Andrys Onsman is a Higher Education consultant and adjunct Associate Professor at Monash University.
He has interests in international higher education, particularly the Middle East, South East Asia and China; “soft” political power, especially the intersection of diplomacy, education and social media; Indigenous education and Art as research.
As well as publishing extensively in journals and presenting at numerous conferences, he has authored three books, including the award winning Defining Indigeneity in the Twenty First Century.
Together with Rob Burke he edited Perspectives of Artistic Research in Music (2017). He conducts curriculum and professional development programs around the world.
I regularly speak at conferences around the world, delivering both academic papers and keynote addresses on a variety of topics related to academic development.
Requests for Proposals to present are welcome – please see my contact details.
Ranging from half and full day to series delivered over several weeks, my workshops are designed, constructed and delivered to meet the specific needs of the participants, framed around core concepts of best practice and an innovative approach to academic development in higher education.
Examples include workshops for students transitioning to higher education on approaches to tertiary level learning, and for teachers and academics on how to approach and manage their own ongoing academic development.
Contact me for more details.
Program Design & Development
I take an innovative, forward-thinking and collaborative approach to the design and development of academic development programs for higher education, with a strong emphasis on quality assurance and identifiable outcomes.
Design thinking is a key platform for my approach to program, curriculum and subject development.
Contact me for more details.
Program Evaluation & Review
I’ve undertaken a number of successful academic development consultancies involving the detailed evaluation and review of existing programs and curricula, for a range of educational authorities in locations around the world.
These projects can range from reporting based on observations and analysis conducted in a single day to more complex and lengthy examinations, often involving specific problems or issues to be addressed and conducted over a period of weeks.
In some cases, the resulting reports I generated have remained in practical use for several years to this day.
Contact me for more details.
Areas of particular focus have included:
- C21 Learning and Teaching Skills:
- International Context:
- working with international students
- understanding the market
- developing strategies
- Artistic Research:
- role of creativity
- design thinking
- art perspectives
- cultural identity
With a Learning and Teaching Initiative grant, I developed a new common core foundation subject for the Melbourne School of Design. Called “Changing Melbourne”, it was designed to develop the skills that students need to be successful at undergraduate studies: collaborative problem-solving, design thinking, communication and research, as well as introduce local and international students to the city in which they live.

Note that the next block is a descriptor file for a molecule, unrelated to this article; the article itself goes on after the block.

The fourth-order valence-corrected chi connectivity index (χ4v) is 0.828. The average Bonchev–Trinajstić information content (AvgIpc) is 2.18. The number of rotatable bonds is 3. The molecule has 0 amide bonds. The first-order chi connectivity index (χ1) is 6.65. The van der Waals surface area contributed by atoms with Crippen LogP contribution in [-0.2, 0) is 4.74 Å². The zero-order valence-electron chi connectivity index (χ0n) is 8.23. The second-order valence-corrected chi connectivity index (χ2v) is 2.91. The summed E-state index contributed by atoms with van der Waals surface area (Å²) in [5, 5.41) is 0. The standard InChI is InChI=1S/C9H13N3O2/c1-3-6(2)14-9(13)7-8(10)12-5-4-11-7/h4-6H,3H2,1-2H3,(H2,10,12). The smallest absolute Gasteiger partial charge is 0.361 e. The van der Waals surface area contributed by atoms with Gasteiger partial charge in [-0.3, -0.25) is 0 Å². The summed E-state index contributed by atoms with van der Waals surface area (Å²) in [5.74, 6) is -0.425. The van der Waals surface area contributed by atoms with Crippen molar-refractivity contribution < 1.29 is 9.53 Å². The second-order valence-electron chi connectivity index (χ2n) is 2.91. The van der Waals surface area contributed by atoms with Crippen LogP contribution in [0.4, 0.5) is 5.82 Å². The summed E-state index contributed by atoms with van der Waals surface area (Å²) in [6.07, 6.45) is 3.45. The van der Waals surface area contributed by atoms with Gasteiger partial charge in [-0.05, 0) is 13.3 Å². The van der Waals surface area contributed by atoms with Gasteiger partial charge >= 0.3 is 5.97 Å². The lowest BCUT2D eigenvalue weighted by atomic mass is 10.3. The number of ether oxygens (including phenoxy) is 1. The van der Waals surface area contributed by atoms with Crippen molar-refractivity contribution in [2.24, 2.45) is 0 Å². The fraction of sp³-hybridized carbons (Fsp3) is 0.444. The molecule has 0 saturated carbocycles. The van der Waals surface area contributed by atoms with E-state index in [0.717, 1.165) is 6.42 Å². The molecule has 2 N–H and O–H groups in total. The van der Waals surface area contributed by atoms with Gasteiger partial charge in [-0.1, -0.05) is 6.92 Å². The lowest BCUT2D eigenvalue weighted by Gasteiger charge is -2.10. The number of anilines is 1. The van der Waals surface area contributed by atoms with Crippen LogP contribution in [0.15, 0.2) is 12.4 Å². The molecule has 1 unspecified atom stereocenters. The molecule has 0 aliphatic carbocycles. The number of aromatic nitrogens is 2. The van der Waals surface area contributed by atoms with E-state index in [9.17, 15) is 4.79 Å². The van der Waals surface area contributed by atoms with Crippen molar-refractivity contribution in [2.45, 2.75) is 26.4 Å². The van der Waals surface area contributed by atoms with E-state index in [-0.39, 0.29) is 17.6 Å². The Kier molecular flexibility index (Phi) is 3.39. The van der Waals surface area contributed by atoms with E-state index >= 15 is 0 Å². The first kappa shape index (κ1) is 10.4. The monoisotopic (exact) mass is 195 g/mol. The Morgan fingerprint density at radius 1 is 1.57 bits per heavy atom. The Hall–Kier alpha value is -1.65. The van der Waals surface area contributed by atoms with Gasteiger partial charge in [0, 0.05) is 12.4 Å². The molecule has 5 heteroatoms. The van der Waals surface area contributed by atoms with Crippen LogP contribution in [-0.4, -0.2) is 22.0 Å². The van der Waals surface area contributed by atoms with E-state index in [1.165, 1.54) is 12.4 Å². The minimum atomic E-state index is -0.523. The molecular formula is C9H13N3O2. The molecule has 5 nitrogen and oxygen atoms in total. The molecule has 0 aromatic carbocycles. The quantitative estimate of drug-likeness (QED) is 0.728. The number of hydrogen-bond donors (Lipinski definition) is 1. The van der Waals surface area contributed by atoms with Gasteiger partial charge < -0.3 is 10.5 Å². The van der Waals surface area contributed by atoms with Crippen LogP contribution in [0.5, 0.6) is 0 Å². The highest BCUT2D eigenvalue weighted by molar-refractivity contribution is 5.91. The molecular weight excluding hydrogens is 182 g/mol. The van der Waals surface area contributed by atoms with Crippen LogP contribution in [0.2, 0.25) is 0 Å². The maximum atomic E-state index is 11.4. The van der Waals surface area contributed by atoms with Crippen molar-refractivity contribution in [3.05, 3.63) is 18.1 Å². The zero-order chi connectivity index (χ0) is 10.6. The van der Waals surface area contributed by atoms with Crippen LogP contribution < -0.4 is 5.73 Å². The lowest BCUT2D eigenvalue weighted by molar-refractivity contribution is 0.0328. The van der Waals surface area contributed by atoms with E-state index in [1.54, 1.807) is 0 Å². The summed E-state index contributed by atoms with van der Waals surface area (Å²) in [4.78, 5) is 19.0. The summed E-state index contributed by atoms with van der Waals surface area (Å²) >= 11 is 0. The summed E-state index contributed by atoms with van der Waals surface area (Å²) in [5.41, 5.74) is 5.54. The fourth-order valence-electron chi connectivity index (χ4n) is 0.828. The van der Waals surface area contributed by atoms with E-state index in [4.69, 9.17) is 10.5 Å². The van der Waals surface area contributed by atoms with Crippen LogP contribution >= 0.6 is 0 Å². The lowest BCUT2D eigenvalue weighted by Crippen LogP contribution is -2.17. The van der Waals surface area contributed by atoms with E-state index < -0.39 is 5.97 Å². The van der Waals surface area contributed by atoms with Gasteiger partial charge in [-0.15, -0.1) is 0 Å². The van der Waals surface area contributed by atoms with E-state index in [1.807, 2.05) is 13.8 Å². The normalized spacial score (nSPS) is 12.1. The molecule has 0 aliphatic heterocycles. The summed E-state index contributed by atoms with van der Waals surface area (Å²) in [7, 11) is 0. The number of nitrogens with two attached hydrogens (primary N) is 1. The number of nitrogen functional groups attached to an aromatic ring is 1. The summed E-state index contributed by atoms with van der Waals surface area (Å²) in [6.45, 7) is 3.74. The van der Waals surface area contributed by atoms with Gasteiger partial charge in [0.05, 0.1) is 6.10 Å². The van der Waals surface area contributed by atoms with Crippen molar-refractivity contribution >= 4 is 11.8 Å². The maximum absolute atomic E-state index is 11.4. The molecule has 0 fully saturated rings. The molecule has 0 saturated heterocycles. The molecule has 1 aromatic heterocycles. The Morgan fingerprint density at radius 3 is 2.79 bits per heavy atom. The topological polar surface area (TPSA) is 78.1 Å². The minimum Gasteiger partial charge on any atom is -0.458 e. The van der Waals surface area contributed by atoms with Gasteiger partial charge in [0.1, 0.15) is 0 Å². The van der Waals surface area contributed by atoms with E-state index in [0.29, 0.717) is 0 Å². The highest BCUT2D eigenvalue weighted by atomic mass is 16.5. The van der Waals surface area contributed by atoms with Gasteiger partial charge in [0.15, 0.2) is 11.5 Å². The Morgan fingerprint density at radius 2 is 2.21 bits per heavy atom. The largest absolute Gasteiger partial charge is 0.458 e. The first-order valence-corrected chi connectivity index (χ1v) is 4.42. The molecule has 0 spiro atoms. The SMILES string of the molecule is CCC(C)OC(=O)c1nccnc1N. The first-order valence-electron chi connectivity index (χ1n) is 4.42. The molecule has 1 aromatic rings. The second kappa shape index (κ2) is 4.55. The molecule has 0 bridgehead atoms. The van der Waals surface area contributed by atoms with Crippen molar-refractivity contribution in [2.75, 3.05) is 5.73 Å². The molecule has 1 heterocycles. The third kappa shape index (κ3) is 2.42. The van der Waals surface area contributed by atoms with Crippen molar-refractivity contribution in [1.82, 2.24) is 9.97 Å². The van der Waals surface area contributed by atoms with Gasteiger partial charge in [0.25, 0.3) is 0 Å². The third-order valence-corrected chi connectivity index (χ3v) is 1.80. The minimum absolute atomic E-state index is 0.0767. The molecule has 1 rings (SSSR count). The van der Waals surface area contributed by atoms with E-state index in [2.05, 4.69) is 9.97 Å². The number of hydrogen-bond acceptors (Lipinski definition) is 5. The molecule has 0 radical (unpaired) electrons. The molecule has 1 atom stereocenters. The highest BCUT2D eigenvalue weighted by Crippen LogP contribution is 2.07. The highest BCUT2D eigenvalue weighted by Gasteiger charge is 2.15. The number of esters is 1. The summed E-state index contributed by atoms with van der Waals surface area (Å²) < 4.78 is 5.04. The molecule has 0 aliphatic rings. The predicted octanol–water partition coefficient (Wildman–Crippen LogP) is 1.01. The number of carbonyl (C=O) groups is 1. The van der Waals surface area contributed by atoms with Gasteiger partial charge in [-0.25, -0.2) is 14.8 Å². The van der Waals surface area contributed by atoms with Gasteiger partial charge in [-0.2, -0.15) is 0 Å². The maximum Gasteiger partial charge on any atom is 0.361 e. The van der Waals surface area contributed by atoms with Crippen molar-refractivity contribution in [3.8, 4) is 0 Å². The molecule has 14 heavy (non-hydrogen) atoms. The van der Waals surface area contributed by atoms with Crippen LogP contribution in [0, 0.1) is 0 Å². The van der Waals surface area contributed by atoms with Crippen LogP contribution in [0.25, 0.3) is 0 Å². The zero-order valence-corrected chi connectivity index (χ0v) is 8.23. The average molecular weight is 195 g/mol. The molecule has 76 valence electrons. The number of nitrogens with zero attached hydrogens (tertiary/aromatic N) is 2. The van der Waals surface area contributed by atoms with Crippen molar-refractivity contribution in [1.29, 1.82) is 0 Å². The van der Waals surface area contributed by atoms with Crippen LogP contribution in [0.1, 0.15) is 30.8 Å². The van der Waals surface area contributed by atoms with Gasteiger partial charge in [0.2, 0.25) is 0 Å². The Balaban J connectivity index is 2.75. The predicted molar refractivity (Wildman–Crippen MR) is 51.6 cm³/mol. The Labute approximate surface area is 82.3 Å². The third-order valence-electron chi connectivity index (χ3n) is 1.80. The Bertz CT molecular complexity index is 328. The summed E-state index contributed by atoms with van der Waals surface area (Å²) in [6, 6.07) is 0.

Funded by a UK grant, the ‘Mid-level management decision-making’ project was created for the University of Nottingham Ningbo China, with the aim of giving local Research Higher Degree students an opportunity to develop their research skills, as well as monitoring how ‘culturally transplanted’ mid-level academics can improve their in situ decision making.
Academic development and quality assurance project was a consultancy for the University of Jazan, Saudi Arabia. It included an exhaustive needs analysis and report as well as a series of workshops over a two week period, and an on-going consultancy.
My evaluative review of the STUDYLINK program at Charles Sturt University contributed to the program’s winning of an ALTC commendation.
My Academic Development consultancy at the University of Dammam, Saudi Arabia, included multiple workshops and consultancy and a detailed report, still in use to this day.
I devised and delivered a Foundations program to Tabor College staff in Hobart.
I facilitated a workshop on the restructuring of the Bachelor of Nursing and Midwifery degree at Latrobe University, Melbourne.
I devised and presented “Staff Development Program for Academics” workshops for staff at the Maejo University, Thailand.
I devised and delivered an intensive academic development program to the leadership group at the Thai Chamber of Commerce University.
I developed and implemented the Murina; an enabling program that supports Aboriginal students who are making the transition to Higher Education at the University of Tasmania. Funded primarily through the national Aboriginal Tertiary Assistance Scheme, the program continues to this day.
I developed a Community Access Program to facilitate access to Higher Education in remote Aboriginal communities. A combination of on-line modules, partnership courses with regional VET providers, in-house workshops and industry placements as well as visits by academics, the program allowed adult Aboriginal people to enter higher and further education in a gradual and supported way.
Challenges the notion that in the twenty-first century, jazz can be restrained by a singular, static definition.
The worldwide trend for jazz to be marginalized by the mainstream music industry, as well as conservatoriums and schools of music, runs the risk of stifling the innovative and challenging aspects of its creativity.
The increasing interest in artistic research, especially in music, is throwing open doors to exciting ideas about how we generate new musical knowledge and understanding.
This book examines the wide array of factors at play in innovative practice and how by treating it as research we can make new ideas more widely accessible.
Review excerpt: This book enters the core of artistic research and connects developments in Australia with the world. From many angles artistic research is explained from within experimentation, exploration and discovery, unraveling intentions, processes, outcomes and dissemination of research in and through musical practice … read more.